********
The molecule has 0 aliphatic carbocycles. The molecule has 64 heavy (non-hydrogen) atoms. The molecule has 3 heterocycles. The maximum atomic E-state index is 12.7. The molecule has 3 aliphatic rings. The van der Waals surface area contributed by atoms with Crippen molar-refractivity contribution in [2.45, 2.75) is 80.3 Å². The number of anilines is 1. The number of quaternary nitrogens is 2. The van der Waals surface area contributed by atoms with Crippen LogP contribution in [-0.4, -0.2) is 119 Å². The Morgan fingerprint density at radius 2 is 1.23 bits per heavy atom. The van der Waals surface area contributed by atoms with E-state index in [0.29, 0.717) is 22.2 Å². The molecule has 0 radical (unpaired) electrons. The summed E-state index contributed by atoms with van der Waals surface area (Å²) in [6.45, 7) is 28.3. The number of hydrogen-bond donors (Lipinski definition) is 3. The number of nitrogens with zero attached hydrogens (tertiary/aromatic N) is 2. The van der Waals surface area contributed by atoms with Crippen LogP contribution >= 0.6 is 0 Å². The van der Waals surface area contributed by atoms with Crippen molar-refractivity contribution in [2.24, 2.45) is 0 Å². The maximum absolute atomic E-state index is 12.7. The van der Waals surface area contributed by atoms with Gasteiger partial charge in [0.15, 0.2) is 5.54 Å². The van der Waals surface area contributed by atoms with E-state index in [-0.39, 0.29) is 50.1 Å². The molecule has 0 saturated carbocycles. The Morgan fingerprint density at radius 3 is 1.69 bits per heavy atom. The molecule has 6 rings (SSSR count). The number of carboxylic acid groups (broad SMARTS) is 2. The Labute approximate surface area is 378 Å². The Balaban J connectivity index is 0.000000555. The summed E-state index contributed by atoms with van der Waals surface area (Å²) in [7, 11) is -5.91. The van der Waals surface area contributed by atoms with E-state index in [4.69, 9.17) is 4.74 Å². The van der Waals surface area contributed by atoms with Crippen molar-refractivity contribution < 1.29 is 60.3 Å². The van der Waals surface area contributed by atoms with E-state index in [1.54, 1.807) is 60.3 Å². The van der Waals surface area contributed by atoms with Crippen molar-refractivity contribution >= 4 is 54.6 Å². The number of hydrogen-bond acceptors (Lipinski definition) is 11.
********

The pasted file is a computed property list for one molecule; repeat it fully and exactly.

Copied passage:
The molecule has 0 aliphatic carbocycles. The molecule has 64 heavy (non-hydrogen) atoms. The molecule has 3 heterocycles. The maximum atomic E-state index is 12.7. The molecule has 3 aliphatic rings. The van der Waals surface area contributed by atoms with Crippen molar-refractivity contribution in [2.45, 2.75) is 80.3 Å². The number of anilines is 1. The number of quaternary nitrogens is 2. The van der Waals surface area contributed by atoms with Crippen LogP contribution in [-0.4, -0.2) is 119 Å². The Morgan fingerprint density at radius 2 is 1.23 bits per heavy atom. The van der Waals surface area contributed by atoms with E-state index in [0.29, 0.717) is 22.2 Å². The molecule has 0 radical (unpaired) electrons. The summed E-state index contributed by atoms with van der Waals surface area (Å²) in [6.45, 7) is 28.3. The number of hydrogen-bond donors (Lipinski definition) is 3. The number of nitrogens with zero attached hydrogens (tertiary/aromatic N) is 2. The van der Waals surface area contributed by atoms with Crippen LogP contribution >= 0.6 is 0 Å². The van der Waals surface area contributed by atoms with Crippen molar-refractivity contribution in [2.24, 2.45) is 0 Å². The maximum absolute atomic E-state index is 12.7. The van der Waals surface area contributed by atoms with Gasteiger partial charge in [0.15, 0.2) is 5.54 Å². The van der Waals surface area contributed by atoms with E-state index in [-0.39, 0.29) is 50.1 Å². The molecule has 0 saturated carbocycles. The Morgan fingerprint density at radius 3 is 1.69 bits per heavy atom. The molecule has 6 rings (SSSR count). The number of carboxylic acid groups (broad SMARTS) is 2. The Labute approximate surface area is 378 Å². The Balaban J connectivity index is 0.000000555. The summed E-state index contributed by atoms with van der Waals surface area (Å²) in [7, 11) is -5.91. The van der Waals surface area contributed by atoms with E-state index in [4.69, 9.17) is 4.74 Å². The van der Waals surface area contributed by atoms with Crippen molar-refractivity contribution < 1.29 is 60.3 Å². The van der Waals surface area contributed by atoms with E-state index in [1.54, 1.807) is 60.3 Å². The van der Waals surface area contributed by atoms with Crippen molar-refractivity contribution >= 4 is 54.6 Å². The number of hydrogen-bond acceptors (Lipinski definition) is 11.